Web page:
OGA's mentors--Officer Howard, Detective Ken Carter, Detective Mario Miller, and Officers Erv DeLeon, and Robert Robbins volunteer their time and energy to this effort. Each has his own story of overcoming adversity as young men of color to achieve their goals.
"It's great we get a chance to reach out to these young men so they don't make the same mistakes we did," says Carter, who organizes OGA's Saturday programs.
Carter works in EPD's neighborhood enforcement team and focuses on gangs and narcotics. Raised by a single mother on Chicago's south side, Carter says he was involved with the wrong people and ended up getting shot in the chest at a party.
"It was a wakeup call," he says. "I went to college and that's when I started surrounding myself with positive people."
Detective Miller was a teacher prior to becoming a police officer. His parents divorced when he was young. His father was a Chicago police officer and his mother a public school teacher.
He says he didn't have good experiences with the police in Chicago's 18th district where he grew up. as a youth. "A lot of cops weren't very friendly," he says. "We would be standing on the corner using a pay phone to make plans and there were these, what they called 'jump-out boys.'" These officers would simply arrest them and take them to the station for no reason.
"I decided coming on this job I would make a difference," he says.
Currently Miller is an EPD school resource officer and OGA's director of finance.
Officer Robbins, who works the midnight shift doing patrol, says he grew up very early. "I had a very short childhood. At 10, 11, I had to make adult decisions to survive in life. How am I going to get my next meal? How will I travel to and from school?" He met his mentor, who turned out to be a police officer, when he was working at Evanston's Century 12 movie theater.
"It was a no-brainer for me," says Robbins, who organizes the Wednesday night programs, about volunteering for OGA. "Not just to give back to the community, but to see your work go into someone that you're going to see grow. Just giving them hope to understand that regardless of the cards you feel you've been dealt at this point in your life, you always can make a decision to do better, to be better. You may need to work harder than the next, but it's very possible."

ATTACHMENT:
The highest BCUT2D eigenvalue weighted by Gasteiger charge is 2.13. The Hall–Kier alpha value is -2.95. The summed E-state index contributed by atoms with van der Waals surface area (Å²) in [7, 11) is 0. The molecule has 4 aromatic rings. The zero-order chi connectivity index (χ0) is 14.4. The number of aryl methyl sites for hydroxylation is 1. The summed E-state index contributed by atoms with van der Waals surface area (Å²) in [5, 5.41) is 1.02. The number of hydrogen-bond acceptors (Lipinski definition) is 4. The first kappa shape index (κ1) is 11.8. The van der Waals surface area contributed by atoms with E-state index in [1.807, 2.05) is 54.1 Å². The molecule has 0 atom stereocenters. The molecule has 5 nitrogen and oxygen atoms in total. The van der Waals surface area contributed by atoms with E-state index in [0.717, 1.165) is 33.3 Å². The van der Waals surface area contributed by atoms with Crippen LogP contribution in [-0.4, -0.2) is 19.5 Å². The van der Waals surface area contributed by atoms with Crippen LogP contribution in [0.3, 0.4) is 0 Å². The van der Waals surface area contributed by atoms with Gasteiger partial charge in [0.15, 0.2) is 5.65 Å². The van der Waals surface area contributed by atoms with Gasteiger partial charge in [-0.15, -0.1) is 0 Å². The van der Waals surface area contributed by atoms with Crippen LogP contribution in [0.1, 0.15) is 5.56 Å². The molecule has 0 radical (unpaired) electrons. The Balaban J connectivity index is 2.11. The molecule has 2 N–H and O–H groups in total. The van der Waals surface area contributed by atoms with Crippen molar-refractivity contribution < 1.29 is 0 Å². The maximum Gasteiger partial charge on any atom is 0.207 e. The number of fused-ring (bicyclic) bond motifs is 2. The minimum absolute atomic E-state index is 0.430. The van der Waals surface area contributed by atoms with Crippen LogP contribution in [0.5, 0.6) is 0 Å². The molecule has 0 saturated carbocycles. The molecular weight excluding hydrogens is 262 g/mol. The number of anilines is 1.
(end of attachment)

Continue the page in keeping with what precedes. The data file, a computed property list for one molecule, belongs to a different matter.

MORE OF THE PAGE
Officer DeLeon has been an officer for the past 22 years and is currently on foot patrol, walking neighborhoods and developing relationships with members of the community. He has been a youth sports coach for 12 years. "This was an opportunity I didn't want to pass up," he says.
"I was fortunate to have a very supportive family, very structured family system around me. That's what gave me the thought that it's something to pass on."
As for Officer Howard? He grew up in a single-family household.
"If it wasn't for a praying grandmother and hardworking mother, I don't know where I'd be," he says.
OGA's Inaugural Empowerment Breakfast is Saturday, May 19 from 10 a.m. to noon at the Hilton Garden Inn. If you'd like to purchase tickets to support the program ($40 now; $50 May 11 to 14), you can pick them up at the police station's front desk at 1454 Elmwood Ave, or online at cityofevanston.org/ogabreakfast.